There’s also a Facebook group for the subscribers of the class and it’s inspiring and encouraging to see the videos they post, and to hear their stories.
So far, I’ve only been doing the warm-up, which I can alllllmost do ”” *shakes fist at paradiddles* ”” and the first lesson, which was a breeze up until the end. And then the delightfully optimistic Aussie instructor told me to go faster. Which is hilarious. Partly because I’m not that graceful, partly because my numb foot doesn’t always do what I say, and partly because my balance is iffy sometimes.
But guess what? I’m tapping! And it’s fun. Maybe there will be videos of my progress, yanno, when I progress!
What have you always wanted to do? What’s stopping you? Can you tap dance? Any tips to help me speed up?
I read an article a while back by a guy whose wife went on a business trip, leaving him home alone with his teenager. Since it was summer vacation, he decided to make a list of Six Movies All Parents Should Watch With Their Teens, “essential viewing because of their cultural and historical relevance.”
My husband and I tried to make our kids culturally literate in all aspects of their lives. They’ve had all the cool music seep into their subconscious ”” on vinyl, no less ”” Sinatra, Queen, Boston, Earth Wind and Fire, Tom Lehrer, Billie Holiday, Pat Benatar, Green Day, and The Beatles, to mention just a few renowned troubadours held in the highest esteem in BeckyLand. They learned how to swing dance. They’ve seen as many Broadway shows in person as we could afford to attend, and the rest on DVD and video. They’ve eaten all kinds of food from when they were tiny. They’ve read widely and deeply in many genres. We traveled with them as often as we could. We watched with them the popular TV shows of the day, which was, admittedly, much easier in the 1990s and 2000s when there were fewer channels.
I will say, the day they laughed at the second or third layer joke in The Simpsons was a proud day for me. Not ashamed to say I wiped a wee tear.
So here is the list that guy proposed:
All the President’s Men
To Kill A Mockingbird
RBG (the new biopic about Ruth Bader Ginsburg which I haven’t see yet)
I don’t necessarily disagree with any of those, and his covers the historical portion of cultural literacy a bit better than mine, but here’s my list:
The Princess Bride
True Grit (John Wayne version)
Sleepless in Seattle
The King & I … or 1776 …. or The Sound of Music … or Camelot
Stand By Me … or The Sandlot
So, what would be on your list? Keep in mind we’re talking about young teenagers becoming culturally literate here. (Which is why I had to leave off one of my all-time faves, Shawn of the Dead. Such great, gory zombie fun! But probably not for tykes.)
Mostly I hang out with other writers or people who absolutely don’t care that I’m a writer. (I’m looking at you, Dad.) But occasionally I find myself in the company of someone who thinks I am simply fantastic for no other reason than there are books published with my name on them.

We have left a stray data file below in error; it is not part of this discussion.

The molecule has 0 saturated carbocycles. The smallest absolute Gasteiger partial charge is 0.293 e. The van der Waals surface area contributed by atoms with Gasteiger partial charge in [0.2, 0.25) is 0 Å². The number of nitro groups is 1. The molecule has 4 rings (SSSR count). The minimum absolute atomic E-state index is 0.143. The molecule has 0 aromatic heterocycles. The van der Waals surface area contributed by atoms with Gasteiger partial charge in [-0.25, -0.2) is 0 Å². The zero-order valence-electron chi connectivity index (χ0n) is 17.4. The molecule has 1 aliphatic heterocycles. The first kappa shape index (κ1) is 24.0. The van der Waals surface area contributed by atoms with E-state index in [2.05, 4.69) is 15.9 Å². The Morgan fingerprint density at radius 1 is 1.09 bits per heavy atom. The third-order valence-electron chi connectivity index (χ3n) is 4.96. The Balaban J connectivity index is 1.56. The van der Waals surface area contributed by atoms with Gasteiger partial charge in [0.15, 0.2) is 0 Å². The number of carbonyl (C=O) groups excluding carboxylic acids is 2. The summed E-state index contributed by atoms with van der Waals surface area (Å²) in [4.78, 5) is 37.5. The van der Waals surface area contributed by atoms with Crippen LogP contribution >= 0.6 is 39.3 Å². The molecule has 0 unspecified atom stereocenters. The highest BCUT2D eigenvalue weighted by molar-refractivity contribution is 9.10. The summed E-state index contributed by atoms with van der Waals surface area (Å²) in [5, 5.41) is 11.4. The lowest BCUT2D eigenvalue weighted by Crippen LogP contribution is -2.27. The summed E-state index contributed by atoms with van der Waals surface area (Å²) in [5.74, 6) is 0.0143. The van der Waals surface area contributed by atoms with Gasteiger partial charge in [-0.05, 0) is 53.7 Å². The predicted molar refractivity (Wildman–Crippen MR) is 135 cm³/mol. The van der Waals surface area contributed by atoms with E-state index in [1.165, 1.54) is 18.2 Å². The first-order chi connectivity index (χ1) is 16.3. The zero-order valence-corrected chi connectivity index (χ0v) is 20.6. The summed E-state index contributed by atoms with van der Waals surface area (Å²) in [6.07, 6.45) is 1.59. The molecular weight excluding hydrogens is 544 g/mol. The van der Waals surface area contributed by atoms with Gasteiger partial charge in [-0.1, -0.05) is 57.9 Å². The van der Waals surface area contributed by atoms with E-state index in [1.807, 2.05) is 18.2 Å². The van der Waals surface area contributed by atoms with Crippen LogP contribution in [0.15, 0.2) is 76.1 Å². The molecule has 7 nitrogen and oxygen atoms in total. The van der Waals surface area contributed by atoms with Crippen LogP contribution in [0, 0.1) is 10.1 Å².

It inflates my ego more than a summer supply of beach toys.
But that doesn’t last long, for I know the truth about my “glamorous writer’s life.”
For instance, I know that sometimes I must hand-deliver a sandwich bag full of dog poo to the vet’s office.
And that is not a glamorous dog I own, either. Trust me.
Today marks one year since my spinal surgery. You remember, that day they sliced through the fascia in my upper back, hand-cranked my muscles out of the way, chipped away part of my spine, scooped out that benign meningioma, then whispered to my nerves an admonition to behave.
Remember? No? Honestly, me neither. But I’ve been re-reading all the notes I took before and after surgery, the texts I sent myself in the middle of the night in the hospital so I wouldn’t forget anything, the Facebook posts charting my phenomenal victories. “Two laps around the kitchen in my walker … woohoo!”
I was fastidious about keeping notes because one, that’s how I roll, and two, because when I found out I had this tumor and needed surgery, I searched ”” and I mean SEARCHED ”” for first-person accounts. But there were none to be had. So I knew, if I survived, I’d have to write one.
There are some interesting passages in my notes.
“You can do a lot of things with words, but describing pain isn’t one of them. Shooting, stabbing, aching, throbbing, twinging, cramping, seering … none of these describe anything happening to me.”
“When that pain roars back it’s like a bullet train. Fast and directly at me. Feels quite personal. Like a betrayal.”
“I can absolutely see people just giving up. Pain is hard. Moving is hard. Everything is hard. Here [in the hospital] they just do stuff for you. Or they don’t and you realize you just don’t care.”
This fascinates me because I honestly don’t remember much pain.
“My neurosurgeon came in to check on me [the next day], and was very pleased with himself. Said I was fully cured. I disagreed with him just the teensiest bit.”
“These texts to myself don’t make any noise. Once in awhile, though, it makes my “sending” noise and I wonder who I just told all my poop info to.”
This is hilarious in retrospect because I had obviously been cogent enough to turn the sound on and off, but I acted like it was a highly unusual rift in the Universe.
Mostly my middle-of-the-night texts were perfectly lucid. And then there was this one: “I hope I don’t have to muster all the persistence/hope/etc. I’d prefer it to be thrust upon me.”
And, yes, I was on drugs …. “Your leg pain brought to you this morning by Sleeping Too Long On Your Left Hip. Side effects include cursing, saying bad words, expletives, and grandiloquent language. Treatment includes pancakes and finger weapons. Pew-pew-pew.”